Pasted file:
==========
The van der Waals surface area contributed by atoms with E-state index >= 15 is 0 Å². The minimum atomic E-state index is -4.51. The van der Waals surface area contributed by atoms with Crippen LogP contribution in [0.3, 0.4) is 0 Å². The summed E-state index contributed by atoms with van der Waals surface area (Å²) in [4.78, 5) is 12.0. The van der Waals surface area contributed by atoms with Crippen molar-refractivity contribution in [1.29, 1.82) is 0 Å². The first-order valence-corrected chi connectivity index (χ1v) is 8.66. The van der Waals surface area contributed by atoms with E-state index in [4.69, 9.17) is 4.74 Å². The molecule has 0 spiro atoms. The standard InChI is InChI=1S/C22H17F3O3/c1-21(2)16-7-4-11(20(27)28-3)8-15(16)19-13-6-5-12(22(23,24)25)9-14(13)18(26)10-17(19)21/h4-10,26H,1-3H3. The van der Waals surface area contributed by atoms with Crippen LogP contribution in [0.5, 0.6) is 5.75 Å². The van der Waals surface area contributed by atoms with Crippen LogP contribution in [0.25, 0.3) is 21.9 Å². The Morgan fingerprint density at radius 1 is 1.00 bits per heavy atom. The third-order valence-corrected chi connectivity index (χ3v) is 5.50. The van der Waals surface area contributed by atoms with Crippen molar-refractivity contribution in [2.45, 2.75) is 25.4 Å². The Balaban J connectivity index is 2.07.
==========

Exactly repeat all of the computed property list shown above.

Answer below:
The van der Waals surface area contributed by atoms with E-state index >= 15 is 0 Å². The minimum atomic E-state index is -4.51. The van der Waals surface area contributed by atoms with Crippen LogP contribution in [0.3, 0.4) is 0 Å². The summed E-state index contributed by atoms with van der Waals surface area (Å²) in [4.78, 5) is 12.0. The van der Waals surface area contributed by atoms with Crippen molar-refractivity contribution in [1.29, 1.82) is 0 Å². The first-order valence-corrected chi connectivity index (χ1v) is 8.66. The van der Waals surface area contributed by atoms with E-state index in [4.69, 9.17) is 4.74 Å². The molecule has 0 spiro atoms. The standard InChI is InChI=1S/C22H17F3O3/c1-21(2)16-7-4-11(20(27)28-3)8-15(16)19-13-6-5-12(22(23,24)25)9-14(13)18(26)10-17(19)21/h4-10,26H,1-3H3. The van der Waals surface area contributed by atoms with Crippen LogP contribution in [0.5, 0.6) is 5.75 Å². The van der Waals surface area contributed by atoms with Crippen LogP contribution in [0.25, 0.3) is 21.9 Å². The Morgan fingerprint density at radius 1 is 1.00 bits per heavy atom. The third-order valence-corrected chi connectivity index (χ3v) is 5.50. The van der Waals surface area contributed by atoms with Crippen molar-refractivity contribution in [2.45, 2.75) is 25.4 Å². The Balaban J connectivity index is 2.07.